Subrogation is a concept that's understood among insurance and legal professionals but sometimes not by the policyholders they represent. Even if it sounds complicated, it would be in your benefit to comprehend the steps of the process. The more information you have about it, the better decisions you can make with regard to your insurance policy.
An insurance policy you own is an assurance that, if something bad happens to you, the firm on the other end of the policy will make good in one way or another without unreasonable delay. If your vehicle is hit, insurance adjusters (and the judicial system, when necessary) decide who was to blame and that person's insurance pays out.
But since ascertaining who is financially accountable for services or repairs is often a confusing affair – and time spent waiting sometimes compounds the damage to the victim – insurance firms often opt to pay up front and assign blame after the fact. They then need a means to recoup the costs if, when all is said and done, they weren't responsible for the expense.
Your bedroom catches fire and causes $10,000 in house damages. Fortunately, you have property insurance and it pays for the repairs. However, the assessor assigned to your case discovers that an electrician had installed some faulty wiring, and there is a reasonable possibility that a judge would find him liable for the loss. You already have your money, but your insurance firm is out all that money. What does the firm do next?
How Subrogation Works
This is where subrogation comes in. It is the process that an insurance company uses to claim payment when it pays out a claim that turned out not to be its responsibility. Some companies have in-house property damage lawyers and personal injury attorneys, or a department dedicated to subrogation; others contract with a law firm. Normally, only you can sue for damages to your person or property. But under subrogation law, your insurance company is considered to have some of your rights in exchange for having taken care of the damages. It can go after the money that was originally due to you, because it has covered the amount already.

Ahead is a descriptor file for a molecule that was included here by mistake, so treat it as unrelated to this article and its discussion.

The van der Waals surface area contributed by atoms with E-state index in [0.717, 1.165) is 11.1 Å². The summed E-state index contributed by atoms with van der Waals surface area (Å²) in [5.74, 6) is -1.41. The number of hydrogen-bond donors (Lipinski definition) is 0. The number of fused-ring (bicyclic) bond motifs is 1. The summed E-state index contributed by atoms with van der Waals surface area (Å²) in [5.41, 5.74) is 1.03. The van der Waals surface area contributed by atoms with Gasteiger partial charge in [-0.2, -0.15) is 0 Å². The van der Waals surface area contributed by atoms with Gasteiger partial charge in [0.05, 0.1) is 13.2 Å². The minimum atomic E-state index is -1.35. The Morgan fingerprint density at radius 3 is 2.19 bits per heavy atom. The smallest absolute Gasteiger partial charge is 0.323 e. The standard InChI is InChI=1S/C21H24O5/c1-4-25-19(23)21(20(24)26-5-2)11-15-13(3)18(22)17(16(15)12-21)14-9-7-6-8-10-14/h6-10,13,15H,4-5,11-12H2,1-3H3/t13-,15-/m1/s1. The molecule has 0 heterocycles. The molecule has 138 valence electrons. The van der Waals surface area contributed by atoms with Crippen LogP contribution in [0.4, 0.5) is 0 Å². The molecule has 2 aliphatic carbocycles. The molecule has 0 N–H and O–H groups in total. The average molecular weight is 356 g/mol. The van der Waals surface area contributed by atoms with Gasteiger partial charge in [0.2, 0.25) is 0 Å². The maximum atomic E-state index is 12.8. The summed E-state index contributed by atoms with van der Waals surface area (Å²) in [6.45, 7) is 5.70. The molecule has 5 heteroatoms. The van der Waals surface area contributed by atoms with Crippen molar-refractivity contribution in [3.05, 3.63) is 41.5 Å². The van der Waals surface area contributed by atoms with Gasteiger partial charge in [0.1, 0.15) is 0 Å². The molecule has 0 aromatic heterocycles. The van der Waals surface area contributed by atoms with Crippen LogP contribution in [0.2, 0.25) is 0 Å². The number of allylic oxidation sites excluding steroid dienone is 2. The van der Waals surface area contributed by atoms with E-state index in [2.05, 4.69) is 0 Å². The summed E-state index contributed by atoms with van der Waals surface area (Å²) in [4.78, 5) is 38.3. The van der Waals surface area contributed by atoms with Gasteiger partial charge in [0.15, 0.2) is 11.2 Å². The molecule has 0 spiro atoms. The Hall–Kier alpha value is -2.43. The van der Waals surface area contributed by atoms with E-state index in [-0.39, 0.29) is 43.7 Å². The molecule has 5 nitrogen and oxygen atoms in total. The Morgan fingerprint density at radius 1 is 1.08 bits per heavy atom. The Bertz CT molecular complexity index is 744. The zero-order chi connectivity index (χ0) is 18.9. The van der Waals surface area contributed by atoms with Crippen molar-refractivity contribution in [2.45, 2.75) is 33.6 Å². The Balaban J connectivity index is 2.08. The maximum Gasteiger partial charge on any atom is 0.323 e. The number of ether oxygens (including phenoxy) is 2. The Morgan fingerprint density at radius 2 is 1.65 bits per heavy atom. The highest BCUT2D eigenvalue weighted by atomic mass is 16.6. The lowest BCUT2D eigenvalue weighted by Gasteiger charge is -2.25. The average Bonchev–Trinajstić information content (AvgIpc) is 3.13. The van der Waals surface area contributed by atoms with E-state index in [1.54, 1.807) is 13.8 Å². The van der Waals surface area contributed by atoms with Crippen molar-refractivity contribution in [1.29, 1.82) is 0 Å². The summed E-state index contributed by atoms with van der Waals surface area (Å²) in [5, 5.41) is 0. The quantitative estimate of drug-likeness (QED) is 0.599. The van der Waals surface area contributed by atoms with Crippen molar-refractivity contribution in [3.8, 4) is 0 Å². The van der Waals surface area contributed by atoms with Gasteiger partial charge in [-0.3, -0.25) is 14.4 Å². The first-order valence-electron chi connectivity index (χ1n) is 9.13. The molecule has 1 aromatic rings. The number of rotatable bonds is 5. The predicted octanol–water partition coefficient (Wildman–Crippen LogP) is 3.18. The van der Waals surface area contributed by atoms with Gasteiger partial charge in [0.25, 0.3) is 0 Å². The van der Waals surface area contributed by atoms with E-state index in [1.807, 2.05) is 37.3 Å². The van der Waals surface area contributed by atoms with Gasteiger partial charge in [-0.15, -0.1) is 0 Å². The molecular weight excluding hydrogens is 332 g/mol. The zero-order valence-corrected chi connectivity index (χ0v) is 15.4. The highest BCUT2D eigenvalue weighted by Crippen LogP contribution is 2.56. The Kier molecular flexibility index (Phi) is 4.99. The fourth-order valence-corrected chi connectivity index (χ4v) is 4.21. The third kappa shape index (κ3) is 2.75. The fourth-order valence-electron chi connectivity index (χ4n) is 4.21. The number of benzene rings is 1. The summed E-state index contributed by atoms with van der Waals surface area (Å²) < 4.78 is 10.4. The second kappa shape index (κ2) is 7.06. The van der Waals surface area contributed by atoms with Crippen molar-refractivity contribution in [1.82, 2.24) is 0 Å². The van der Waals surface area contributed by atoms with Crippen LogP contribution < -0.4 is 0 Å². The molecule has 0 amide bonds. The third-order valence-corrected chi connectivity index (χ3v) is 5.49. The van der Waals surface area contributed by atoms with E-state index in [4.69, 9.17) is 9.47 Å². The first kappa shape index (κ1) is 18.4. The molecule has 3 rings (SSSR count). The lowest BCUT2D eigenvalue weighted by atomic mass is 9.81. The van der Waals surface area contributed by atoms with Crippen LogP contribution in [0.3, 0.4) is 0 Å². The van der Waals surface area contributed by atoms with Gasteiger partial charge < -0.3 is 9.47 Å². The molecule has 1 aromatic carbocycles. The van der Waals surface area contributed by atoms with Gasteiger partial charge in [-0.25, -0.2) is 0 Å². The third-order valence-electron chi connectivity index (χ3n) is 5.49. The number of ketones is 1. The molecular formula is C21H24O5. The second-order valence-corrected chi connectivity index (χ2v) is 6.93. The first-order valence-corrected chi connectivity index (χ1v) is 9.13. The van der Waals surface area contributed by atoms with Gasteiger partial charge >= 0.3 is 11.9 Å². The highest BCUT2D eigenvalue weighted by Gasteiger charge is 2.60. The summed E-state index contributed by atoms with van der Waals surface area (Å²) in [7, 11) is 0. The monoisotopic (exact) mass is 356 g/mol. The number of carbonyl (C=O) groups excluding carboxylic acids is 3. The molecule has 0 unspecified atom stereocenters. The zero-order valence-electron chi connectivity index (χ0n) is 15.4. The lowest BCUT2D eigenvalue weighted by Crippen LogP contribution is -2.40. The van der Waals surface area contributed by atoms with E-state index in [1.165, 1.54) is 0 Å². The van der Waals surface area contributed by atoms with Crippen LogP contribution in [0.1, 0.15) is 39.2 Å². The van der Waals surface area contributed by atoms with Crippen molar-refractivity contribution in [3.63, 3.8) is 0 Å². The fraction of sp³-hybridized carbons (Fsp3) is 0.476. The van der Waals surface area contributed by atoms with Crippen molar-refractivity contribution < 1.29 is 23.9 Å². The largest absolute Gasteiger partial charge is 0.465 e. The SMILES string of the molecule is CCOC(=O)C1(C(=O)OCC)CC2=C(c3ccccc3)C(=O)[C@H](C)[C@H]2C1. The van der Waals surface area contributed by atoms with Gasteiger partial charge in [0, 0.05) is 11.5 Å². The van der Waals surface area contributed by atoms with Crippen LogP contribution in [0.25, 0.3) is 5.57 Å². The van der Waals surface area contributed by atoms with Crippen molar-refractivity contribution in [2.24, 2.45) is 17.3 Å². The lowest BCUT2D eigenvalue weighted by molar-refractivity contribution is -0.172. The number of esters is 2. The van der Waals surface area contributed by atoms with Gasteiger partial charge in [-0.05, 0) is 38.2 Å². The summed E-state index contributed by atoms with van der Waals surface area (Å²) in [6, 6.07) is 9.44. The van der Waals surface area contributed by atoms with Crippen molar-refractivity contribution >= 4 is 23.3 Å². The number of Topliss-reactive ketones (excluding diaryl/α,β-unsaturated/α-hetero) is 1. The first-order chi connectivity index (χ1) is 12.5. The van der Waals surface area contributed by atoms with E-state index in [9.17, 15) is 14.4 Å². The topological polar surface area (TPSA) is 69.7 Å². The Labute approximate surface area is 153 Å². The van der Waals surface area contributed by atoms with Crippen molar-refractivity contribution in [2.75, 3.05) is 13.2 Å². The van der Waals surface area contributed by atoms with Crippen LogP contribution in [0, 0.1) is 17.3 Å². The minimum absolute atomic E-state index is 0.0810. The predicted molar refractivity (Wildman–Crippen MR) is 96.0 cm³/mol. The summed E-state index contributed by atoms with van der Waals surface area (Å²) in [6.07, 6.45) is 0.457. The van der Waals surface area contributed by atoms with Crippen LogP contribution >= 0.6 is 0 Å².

Why Should I Care?
For one thing, if you have a deductible, it wasn't just your insurance company that had to pay. In a $10,000 accident with a $1,000 deductible, you lost some money too – to be precise, $1,000. If your insurer is timid on any subrogation case it might not win, it might choose to recoup its expenses by raising your premiums. On the other hand, if it knows which cases it is owed and pursues them enthusiastically, it is doing you a favor as well as itself. If all ten grand is recovered, you will get your full thousand-dollar deductible back. If it recovers half (for instance, in a case where you are found one-half responsible), you'll typically get $500 back, depending on your state laws.
Moreover, if the total expense of an accident is more than your maximum coverage amount, you could be in for a stiff bill. If your insurance company or its property damage lawyers, such as bonney lake washington law offices, successfully press a subrogation case, it will recover your costs as well as its own.
All insurers are not the same. When comparing, it's worth scrutinizing the records of competing firms to evaluate if they pursue valid subrogation claims; if they do so fast; if they keep their accountholders advised as the case continues; and if they then process successfully won reimbursements right away so that you can get your losses back and move on with your life. If, instead, an insurer has a reputation of paying out claims that aren't its responsibility and then protecting its profitability by raising your premiums, even attractive rates won't outweigh the eventual headache.